Events

Hy-Vee Triathlon: Women’s Pro Preview

Two American Olympic qualifiers and two American Olympic hopefuls highlight the women’s field for this weekend’s Hy-vee Triathlon in Des Moines, Iowa.

Two American Olympic qualifiers and two American Olympic hopefuls highlight the women’s field for this weekend’s Hy-vee Triathlon in Des Moines, Iowa.

Written by: Sal Farruggia

Click here to read a men’s race preview.

The races transition to non-drafting gives Haskins the upper hand. Photo: Triathlon.org

Although Sarah Haskins has yet to be beaten this year in a non-drafting race, it’s safe to say she has yet to face competition quite like this. In addition to her American ITU teammates Sarah Groff, Gwen Jorgensen and Laura Bennett, she’ll also face off against the likes of Mirinda Carfrae, Lisa Norden, Liz Blatchford, Nicola Spirig and Alicia Kaye. A few others may finish on the podium should they be able to put forth heroic efforts. Here are a few of our favorites to take a podium spot.

Laura Bennett (USA)

Photo: Paul Phillips

How she Qualified: Invite

Laura Bennett’s list of career accolades runs pages long and includes a win at Hy-Vee when it was a draft-legal event. We can be certain of a fierce swim, fast run and tenacious bike. Bennett has been focusing on draft-legal racing, but definitely has the skill and knowledge needed to take the win on Sunday.

Liz Blatchford (GBR)

Photo: Triathlon.org

How she qualified: 1,200 points in the 5150 series

2nd at St. Anthony’s

1st at Liverpool

This ITU star has been putting up outstanding results since 2000 and is a taking a shot at the Hy-Vee paycheck. Blatchford finished 39 seconds behind Haskins at St. Anthony’s, the closest anyone has come to her in a non-drafting event in 2011. Blatchford has the ability to swim in the first group, and the speed to have the fastest run on the day. To win Hy-Vee she’ll need to elevate her cycling ability to match the other competitors. The 47 seconds Haskins put in to Blatchford on the bike at St. Anthony’s turned out to be nearly the exact difference in their finishing times.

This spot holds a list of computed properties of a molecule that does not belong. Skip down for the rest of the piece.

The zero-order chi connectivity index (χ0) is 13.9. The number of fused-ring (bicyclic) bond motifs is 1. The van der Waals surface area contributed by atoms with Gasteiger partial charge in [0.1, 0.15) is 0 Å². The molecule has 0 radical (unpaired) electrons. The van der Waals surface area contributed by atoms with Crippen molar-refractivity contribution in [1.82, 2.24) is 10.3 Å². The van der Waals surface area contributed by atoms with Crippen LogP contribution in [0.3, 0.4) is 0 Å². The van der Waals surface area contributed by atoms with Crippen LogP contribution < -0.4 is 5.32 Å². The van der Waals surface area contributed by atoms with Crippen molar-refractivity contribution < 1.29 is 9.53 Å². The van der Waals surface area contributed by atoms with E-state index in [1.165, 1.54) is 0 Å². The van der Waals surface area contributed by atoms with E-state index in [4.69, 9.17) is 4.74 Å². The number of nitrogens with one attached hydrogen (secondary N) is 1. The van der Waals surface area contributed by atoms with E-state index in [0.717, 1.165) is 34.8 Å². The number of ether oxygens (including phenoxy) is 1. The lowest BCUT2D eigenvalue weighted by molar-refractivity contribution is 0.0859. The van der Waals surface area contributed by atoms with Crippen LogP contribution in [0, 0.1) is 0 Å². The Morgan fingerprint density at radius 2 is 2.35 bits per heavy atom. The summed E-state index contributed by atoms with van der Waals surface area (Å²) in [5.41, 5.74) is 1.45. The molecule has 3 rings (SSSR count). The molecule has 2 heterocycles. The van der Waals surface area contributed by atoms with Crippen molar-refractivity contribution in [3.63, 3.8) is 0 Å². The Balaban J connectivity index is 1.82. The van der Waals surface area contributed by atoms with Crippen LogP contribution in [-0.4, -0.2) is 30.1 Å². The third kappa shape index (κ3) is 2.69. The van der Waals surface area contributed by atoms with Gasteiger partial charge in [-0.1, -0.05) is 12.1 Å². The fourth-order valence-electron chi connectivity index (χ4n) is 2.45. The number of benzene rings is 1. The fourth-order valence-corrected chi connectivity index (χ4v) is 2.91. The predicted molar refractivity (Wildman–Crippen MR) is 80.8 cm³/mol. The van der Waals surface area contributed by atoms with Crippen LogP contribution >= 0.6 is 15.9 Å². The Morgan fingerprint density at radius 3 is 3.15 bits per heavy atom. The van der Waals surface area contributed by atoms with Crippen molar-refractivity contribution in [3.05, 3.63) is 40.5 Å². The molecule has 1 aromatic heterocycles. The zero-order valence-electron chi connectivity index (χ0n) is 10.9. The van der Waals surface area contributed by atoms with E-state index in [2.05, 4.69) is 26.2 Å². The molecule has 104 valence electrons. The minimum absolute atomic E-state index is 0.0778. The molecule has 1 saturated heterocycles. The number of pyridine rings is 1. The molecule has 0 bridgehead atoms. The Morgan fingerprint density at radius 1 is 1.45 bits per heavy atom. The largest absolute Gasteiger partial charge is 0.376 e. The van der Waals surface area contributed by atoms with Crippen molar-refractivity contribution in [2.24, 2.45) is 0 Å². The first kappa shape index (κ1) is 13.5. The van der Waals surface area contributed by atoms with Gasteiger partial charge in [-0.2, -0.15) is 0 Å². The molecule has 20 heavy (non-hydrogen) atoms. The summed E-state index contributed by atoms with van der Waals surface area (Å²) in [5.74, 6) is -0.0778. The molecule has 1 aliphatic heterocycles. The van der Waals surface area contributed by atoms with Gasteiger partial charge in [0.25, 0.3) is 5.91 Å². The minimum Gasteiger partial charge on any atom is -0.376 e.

Mirinda Carfrae (AUS)

Photo: Nils NIlsen

How she Qualified: Invite

Unlike other 140.6 racers who would be hopeless dropping down to the Olympic distance, Carfrae has experience at this distance and could contend for a podium spot. Carfrae finished second at the 2010 St. Anthony’s race, which shows she still has it. History has shown that iron-distance athletes can give up two or more minutes in the swim, which may be Carfrae’s downfall. She’s likely to be somewhere in the middle of the swim and should she ride herself to the front, she will be a major threat due to her fiery run. How Carfrae finishes will largely depend on where she’s at in her Kona preparations. Tired legs do not often lead to success in an Olympic-distance race.

Sarah Groff (USA)

Photo: Triathlon.org

How she Qualified: Invite

3rd at St. Anthony’s

There may be no one coming into Hy-Vee on a better string of results than Sarah Groff. Groff has primarily raced ITU this year and has finished in the top 10 an impressive four out of five times, securing an Olympic berth along the way. She has a real chance of winning it all at Hy-Vee. At her lone 5150 race, St. Anthony’s, she was third to Haskins and Blatchford but one would could expect Groff to perform at a higher potential with several more months of training and the focus of a large prize purse. Like other ITU racers, it’s all about the unfamiliar time trial and how much Groff takes out of her running legs to push the pace on the bike.

Sarah Haskins (USA)

Photo: Paul Phillips

How she qualified: 750 points in the 5150 series

1st at St. Anthony’s

Haskins is the best non-drafting Olympic-distance racer in the world right now, and is five-for-five this year on the world’s biggest stages. Her four victories in the Life Time Fitness Series have all came by at least two minutes, and her win at St. Anthony’s was against a very stacked field. With few weaknesses, she ranks along with Sara McLarty as one of the sport’s best swimmers; she crushes the bike and comfortably posts quality run splits while minutes ahead of her nearest competitor. The results show a tough bike doesn’t take much out of her running legs. As dominant as she has been, it’s hard not to make her the odds on favorite to win.

Gwen Jorgensen (USA)

Photo: Paul Phillips

How she Qualified: Invite

Jorgensen has been the hottest thing in triathlon this summer. She went from unknown to Olympic qualifier in two short years. She’s done so with an unbelievably quick 10K. As incredible as her rise to stardom has been, she hasn’t had the time to build her cycling strength and may be weak at that discipline. In ITU races that weakness can be hidden, but not in the non-drafting domain where the bike makes 50% of the race. Jorgensen will likely come off the bike too far behind to catch the leaders on the run.

Alicia Kaye (USA)

Photo: Paul Phillips

How she qualified: 1,400 points in the 5150 series

6th at Miami International